Vitamin D supplementation in the ICU does not improve outcomes [VITdAL-ICU trial]

1. Vitamin D supplementation did not change length of ICU or hospital stay among individuals with vitamin D deficiency in this randomized controlled study.

2. The risk of hospital mortality was lower among individuals receiving vitamin D replacement, but there was no mortality benefit at 6 months.

Evidence Rating Level: 1 (Excellent)

Study Rundown: Vitamin D deficiency has been found to be a risk factor for morbidity and mortality. The role of vitamin D supplementation is controversial and different studies have produced discordant results. The effect of vitamin D supplementation in vitamin D deficient critically ill individuals is unknown. This study randomized 492 individuals in intensive care units (ICUs) to receive a high loading dose of vitamin D and, starting 28 days later, five monthly maintenance doses or placebo. The primary outcome was length of hospital stay from the loading dose of vitamin D. At 6 months, 475 individuals were analyzed and 42% were found to have severe vitamin D deficiency (defined as 12 ng/mL or lower).

In summary, the length of ICU and hospital stay was not significantly different between the two groups. In the subgroup with severe vitamin D deficiency, there was a significantly lower risk of hospital death among those in the vitamin D group when compared to the placebo group (HR 0.56, 95%CI 0.35-0.90). There was no difference between the two groups in terms of 6-month survival. Strengths of this study include the long follow-up and the enrollment of patients from different types of ICUs with a variety of medical problems. This study is limited by the fact that all of the patients came from a single tertiary center and were fairly demographically homogeneous. While this study does not show a significant benefit associated with correcting vitamin D deficiency in critically ill patients, a larger study should be done to further investigate the role of vitamin D supplementation among critically ill patients with vitamin D deficiency.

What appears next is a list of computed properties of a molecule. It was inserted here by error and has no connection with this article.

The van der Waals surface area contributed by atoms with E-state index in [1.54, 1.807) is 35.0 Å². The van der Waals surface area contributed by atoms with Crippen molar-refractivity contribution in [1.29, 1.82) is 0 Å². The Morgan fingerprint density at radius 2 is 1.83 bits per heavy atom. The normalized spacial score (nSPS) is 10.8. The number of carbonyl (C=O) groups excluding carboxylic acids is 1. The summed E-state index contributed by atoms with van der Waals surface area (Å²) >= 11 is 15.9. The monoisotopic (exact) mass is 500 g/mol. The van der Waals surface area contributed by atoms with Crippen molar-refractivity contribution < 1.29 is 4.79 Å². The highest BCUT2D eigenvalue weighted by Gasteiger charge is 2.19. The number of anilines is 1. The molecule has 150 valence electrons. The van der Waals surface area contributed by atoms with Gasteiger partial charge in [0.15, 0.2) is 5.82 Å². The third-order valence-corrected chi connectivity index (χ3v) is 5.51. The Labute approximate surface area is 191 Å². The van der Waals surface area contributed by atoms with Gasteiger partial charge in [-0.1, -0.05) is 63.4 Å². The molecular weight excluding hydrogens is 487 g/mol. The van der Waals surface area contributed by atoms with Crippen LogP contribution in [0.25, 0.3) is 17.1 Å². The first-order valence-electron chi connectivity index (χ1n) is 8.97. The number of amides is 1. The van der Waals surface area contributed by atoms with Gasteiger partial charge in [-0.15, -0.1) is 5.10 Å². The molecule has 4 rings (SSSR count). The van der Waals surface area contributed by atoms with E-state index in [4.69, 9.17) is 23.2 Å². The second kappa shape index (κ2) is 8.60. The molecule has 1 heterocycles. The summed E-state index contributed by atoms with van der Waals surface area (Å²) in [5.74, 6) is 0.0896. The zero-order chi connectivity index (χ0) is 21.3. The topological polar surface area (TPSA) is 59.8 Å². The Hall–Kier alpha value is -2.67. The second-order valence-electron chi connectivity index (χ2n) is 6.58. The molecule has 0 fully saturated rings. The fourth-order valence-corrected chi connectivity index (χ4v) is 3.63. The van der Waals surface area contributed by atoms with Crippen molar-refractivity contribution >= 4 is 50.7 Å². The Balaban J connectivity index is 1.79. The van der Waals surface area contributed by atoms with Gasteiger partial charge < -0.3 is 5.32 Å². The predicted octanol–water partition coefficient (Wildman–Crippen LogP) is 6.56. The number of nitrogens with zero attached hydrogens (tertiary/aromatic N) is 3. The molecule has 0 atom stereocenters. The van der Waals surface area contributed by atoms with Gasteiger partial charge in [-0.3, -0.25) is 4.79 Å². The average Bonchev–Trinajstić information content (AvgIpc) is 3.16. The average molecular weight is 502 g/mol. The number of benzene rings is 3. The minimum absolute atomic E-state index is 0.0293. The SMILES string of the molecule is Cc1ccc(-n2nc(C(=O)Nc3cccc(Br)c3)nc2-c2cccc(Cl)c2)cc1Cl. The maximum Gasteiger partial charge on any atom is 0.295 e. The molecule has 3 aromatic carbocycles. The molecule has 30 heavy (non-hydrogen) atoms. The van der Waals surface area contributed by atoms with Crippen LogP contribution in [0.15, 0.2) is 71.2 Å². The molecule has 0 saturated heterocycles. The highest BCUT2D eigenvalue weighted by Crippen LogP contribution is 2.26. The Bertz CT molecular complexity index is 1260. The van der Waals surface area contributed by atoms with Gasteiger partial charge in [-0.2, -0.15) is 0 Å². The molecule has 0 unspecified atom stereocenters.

Click to read the study in JAMA

Relevant Reading: Vitamin D and risk of cause specific death: systematic review and meta-analysis of observational cohort and randomised intervention studies

In-Depth [randomized, controlled study]: This study randomized 492 individuals in ICUs to receive a high loading dose of vitamin D (540,000 IU) and 5 maintenance doses of 90,000 IU per month for the following 5 months or placebo. Hospital stay, in hospital mortality, and 6 month mortality were compared in the 475 individuals who were analyzed at the conclusion of the study. Approximately 42% of individuals were found to have severe vitamin D deficiency (≤12 ng/mL). The length of hospital stay (20.1 days for vitamin D vs. 19.3 days for placebo) was not statistically significantly different between the two groups. In hospital mortality (p=0.80) and 6-month mortality (p=0.09) also did not differ significantly between the two groups. The subgroup of patients with severe vitamin D deficiency who received vitamin D supplementation had significantly lower in hospital mortality (HR 0.56, 95%CI 0.35-0.90), but there was no difference in 6-month survival.

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